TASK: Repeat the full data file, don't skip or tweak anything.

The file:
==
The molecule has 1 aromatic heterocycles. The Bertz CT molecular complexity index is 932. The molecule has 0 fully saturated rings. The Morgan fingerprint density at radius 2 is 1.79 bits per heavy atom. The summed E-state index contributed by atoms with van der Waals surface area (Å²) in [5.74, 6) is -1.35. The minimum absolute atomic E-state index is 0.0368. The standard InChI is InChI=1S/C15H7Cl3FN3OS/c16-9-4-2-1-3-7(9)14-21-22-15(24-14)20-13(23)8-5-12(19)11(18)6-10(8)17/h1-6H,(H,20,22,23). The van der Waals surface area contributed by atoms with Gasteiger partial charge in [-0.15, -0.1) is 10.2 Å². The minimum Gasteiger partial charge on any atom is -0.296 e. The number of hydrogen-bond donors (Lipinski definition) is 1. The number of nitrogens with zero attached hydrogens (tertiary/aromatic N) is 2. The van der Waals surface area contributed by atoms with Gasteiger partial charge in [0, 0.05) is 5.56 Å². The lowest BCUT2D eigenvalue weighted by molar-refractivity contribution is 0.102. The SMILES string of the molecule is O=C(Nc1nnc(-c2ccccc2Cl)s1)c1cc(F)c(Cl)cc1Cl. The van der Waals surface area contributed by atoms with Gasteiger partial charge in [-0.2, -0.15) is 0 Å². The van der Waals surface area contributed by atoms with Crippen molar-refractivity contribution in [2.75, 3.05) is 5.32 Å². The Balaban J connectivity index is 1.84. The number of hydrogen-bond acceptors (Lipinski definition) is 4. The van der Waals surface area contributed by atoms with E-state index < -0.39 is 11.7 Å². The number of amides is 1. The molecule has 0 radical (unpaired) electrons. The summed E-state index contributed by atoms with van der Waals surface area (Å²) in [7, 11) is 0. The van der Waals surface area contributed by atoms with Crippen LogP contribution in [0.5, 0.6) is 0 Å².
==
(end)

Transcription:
The molecule has 1 aromatic heterocycles. The Bertz CT molecular complexity index is 932. The molecule has 0 fully saturated rings. The Morgan fingerprint density at radius 2 is 1.79 bits per heavy atom. The summed E-state index contributed by atoms with van der Waals surface area (Å²) in [5.74, 6) is -1.35. The minimum absolute atomic E-state index is 0.0368. The standard InChI is InChI=1S/C15H7Cl3FN3OS/c16-9-4-2-1-3-7(9)14-21-22-15(24-14)20-13(23)8-5-12(19)11(18)6-10(8)17/h1-6H,(H,20,22,23). The van der Waals surface area contributed by atoms with Gasteiger partial charge in [-0.15, -0.1) is 10.2 Å². The minimum Gasteiger partial charge on any atom is -0.296 e. The number of hydrogen-bond donors (Lipinski definition) is 1. The number of nitrogens with zero attached hydrogens (tertiary/aromatic N) is 2. The van der Waals surface area contributed by atoms with Gasteiger partial charge in [0, 0.05) is 5.56 Å². The lowest BCUT2D eigenvalue weighted by molar-refractivity contribution is 0.102. The SMILES string of the molecule is O=C(Nc1nnc(-c2ccccc2Cl)s1)c1cc(F)c(Cl)cc1Cl. The van der Waals surface area contributed by atoms with Gasteiger partial charge in [-0.2, -0.15) is 0 Å². The van der Waals surface area contributed by atoms with Crippen molar-refractivity contribution in [2.75, 3.05) is 5.32 Å². The Balaban J connectivity index is 1.84. The number of hydrogen-bond acceptors (Lipinski definition) is 4. The van der Waals surface area contributed by atoms with E-state index < -0.39 is 11.7 Å². The number of amides is 1. The molecule has 0 radical (unpaired) electrons. The summed E-state index contributed by atoms with van der Waals surface area (Å²) in [7, 11) is 0. The van der Waals surface area contributed by atoms with Crippen LogP contribution in [0.5, 0.6) is 0 Å².